Endeavour set for epic Los Angeles road trip
The US space shuttle Endeavour has embarked on some spectacular journeys in its 20-year-career.
On its launch mission in 1992, the spacecraft’s crew snared and redeployed a stranded satellite, and the next year it serviced the Hubble Space Telescope.
When it embarks on its epic final journey Tuesday, departing the Kennedy Space Centre in Florida to travel by air and road to its new home at the California Science Centre in Los Angeles, many shuttle enthusiasts may argue that the Endeavour is undertaking its most memorable trip ever.
On Friday, the fifth and final space shuttle to be built was attached atop Nasa’s modified 747 Shuttle Carrier Aircraft in a final preparation for the journey.
Once Endeavour is on display, the last vestige of the three-decade shuttle programme will be permanently retired.
Without the shuttles, US space agency Nasa is now relying on Russian Soyuz capsules to ferry astronauts to the International Space Station. Private companies are working to win Nasa contracts to fly supplies and eventually people to the ISS, and in May Space X’s Dragon capsule made the first commercial cargo delivery to the orbiting laboratory.
Meanwhile, Nasa has turned its focus to a new spacecraft to travel beyond low-Earth orbit with eventual goals including an asteroid and Mars.
Endeavour and its 747 will take to the skies on Tuesday morning, after the planned Monday start was postponed due to weather, Nasa announced, in an echo of a common occurrence during the now-retired orbiter’s working life. Shuttle blastoffs were often postponed when weather was unfavourable at Cape Canaveral, Florida.
During four final days of flights, the spacecraft will conduct low-level flyovers across the US — flying as low as just 500 metres above numerous locations along the flight path.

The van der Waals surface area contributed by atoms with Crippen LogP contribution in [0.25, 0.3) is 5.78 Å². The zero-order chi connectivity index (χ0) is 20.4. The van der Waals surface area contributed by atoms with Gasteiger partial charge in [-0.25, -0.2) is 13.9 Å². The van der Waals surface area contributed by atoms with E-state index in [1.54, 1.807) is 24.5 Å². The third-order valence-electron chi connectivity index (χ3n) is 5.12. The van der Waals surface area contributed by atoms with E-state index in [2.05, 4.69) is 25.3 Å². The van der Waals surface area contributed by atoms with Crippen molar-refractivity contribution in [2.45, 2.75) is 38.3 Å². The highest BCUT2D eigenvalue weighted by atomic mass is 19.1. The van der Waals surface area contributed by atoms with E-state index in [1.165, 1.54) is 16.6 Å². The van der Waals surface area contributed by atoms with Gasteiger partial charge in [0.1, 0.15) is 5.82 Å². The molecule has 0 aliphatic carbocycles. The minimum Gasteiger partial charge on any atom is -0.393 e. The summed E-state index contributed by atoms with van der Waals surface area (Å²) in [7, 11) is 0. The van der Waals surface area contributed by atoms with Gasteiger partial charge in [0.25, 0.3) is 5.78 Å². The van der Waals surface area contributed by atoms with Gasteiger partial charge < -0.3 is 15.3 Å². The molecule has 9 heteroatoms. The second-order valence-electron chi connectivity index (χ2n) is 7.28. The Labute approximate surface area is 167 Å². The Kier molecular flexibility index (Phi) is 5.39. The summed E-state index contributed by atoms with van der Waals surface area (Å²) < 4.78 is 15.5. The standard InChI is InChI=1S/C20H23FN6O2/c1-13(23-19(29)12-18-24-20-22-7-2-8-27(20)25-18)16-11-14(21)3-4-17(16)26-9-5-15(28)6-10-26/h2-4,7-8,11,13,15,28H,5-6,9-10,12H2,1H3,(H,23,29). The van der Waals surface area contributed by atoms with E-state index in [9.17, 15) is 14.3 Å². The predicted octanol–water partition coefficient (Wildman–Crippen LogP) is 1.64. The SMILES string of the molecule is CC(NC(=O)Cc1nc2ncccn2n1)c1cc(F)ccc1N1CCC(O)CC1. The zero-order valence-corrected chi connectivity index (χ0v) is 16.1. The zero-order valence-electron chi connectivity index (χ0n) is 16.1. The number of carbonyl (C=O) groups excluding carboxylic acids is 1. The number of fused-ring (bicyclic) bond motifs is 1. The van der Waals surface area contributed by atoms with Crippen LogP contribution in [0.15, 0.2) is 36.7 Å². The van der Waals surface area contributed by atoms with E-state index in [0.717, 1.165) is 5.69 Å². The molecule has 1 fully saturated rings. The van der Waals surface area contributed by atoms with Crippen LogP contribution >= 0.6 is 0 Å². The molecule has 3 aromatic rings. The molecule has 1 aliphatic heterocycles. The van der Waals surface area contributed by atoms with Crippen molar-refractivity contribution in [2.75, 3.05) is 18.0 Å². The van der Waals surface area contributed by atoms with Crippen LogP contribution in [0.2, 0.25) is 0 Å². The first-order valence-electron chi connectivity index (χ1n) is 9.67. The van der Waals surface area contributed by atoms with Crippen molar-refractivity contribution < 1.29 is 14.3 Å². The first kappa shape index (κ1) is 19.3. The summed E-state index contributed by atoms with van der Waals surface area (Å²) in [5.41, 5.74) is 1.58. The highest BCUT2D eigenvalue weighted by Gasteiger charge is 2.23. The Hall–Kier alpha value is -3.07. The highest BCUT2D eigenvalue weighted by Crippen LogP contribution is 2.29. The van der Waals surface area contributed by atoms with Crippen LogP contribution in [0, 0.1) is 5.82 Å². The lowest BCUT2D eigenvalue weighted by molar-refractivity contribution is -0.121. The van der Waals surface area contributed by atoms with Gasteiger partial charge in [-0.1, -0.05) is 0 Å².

The extraordinary sight will take the mother plane and its historic cargo swooping over the Kennedy Space Centre and Cape Canaveral, the launch pads of so many space missions.
The aircraft will fly low over New Orleans and Houston. Other cities where residents can hope to see the spectacular flyovers are San Francisco and Sacramento. But residents of Los Angeles will have the best view of all, when the shuttle and its carrier plane conduct a series of flyovers of Los Angeles before landing there.
Huge crowds are expected to turn out to see the retiring symbol of the US space programme.
When Nasa delivered the shuttle Discovery to the Smithsonian Museum outside Washington, traffic was snarled for hours.
It’s a fitting finale for the Endeavour after 18 years in service, during which it flew almost 200 million kilometres and spent 299 days in space.
Named after the ship sailed by Captain James Cook on his first voyage of discovery, the spaceship has special significance for Nasa as it was built to replace the Challenger, which blew up after takeoff in 1986.
Nasa was encouraging people on the flight path to report their sightings on special Twitter feeds using the hashtags #spottheshuttle and #OV105, Endeavour’s orbiter vehicle designation.
The journey will not end when Endeavour gets to Los Angeles International Airport. In fact in some ways it is proving to be the most awkward stage of the journey.
The huge spacecraft, with its 26-metre wingspan and 20-metre tail is too big to get through freeway bridges. The 77-tonne orbiter is too heavy to go by helicopter.
It therefore has to travel on the back of a special transporter truck through a circuitous, 20-kilometre route through South Los Angeles and Inglewood. Crews have been busy for weeks along the shuttle’s path, clearing 400 trees from roadways and sidewalks to make room for the behemoth.
“They are cutting down these really big, majestic trees,” Lark Galloway-Gilliam, a longtime resident and neighborhood council director, told the Los Angeles Times. “It will be beyond my lifetime before they will be tall like this again.” The California Science Centre has said it would replant twice as many trees along the route to replace the greenery that will be chopped down.
“(Endeavour) is a historical artifact and national treasure,” science centre chief Jeffrey Rudolph said. “The community understands that and recognizes that it will help inspire the next generation of explorers.”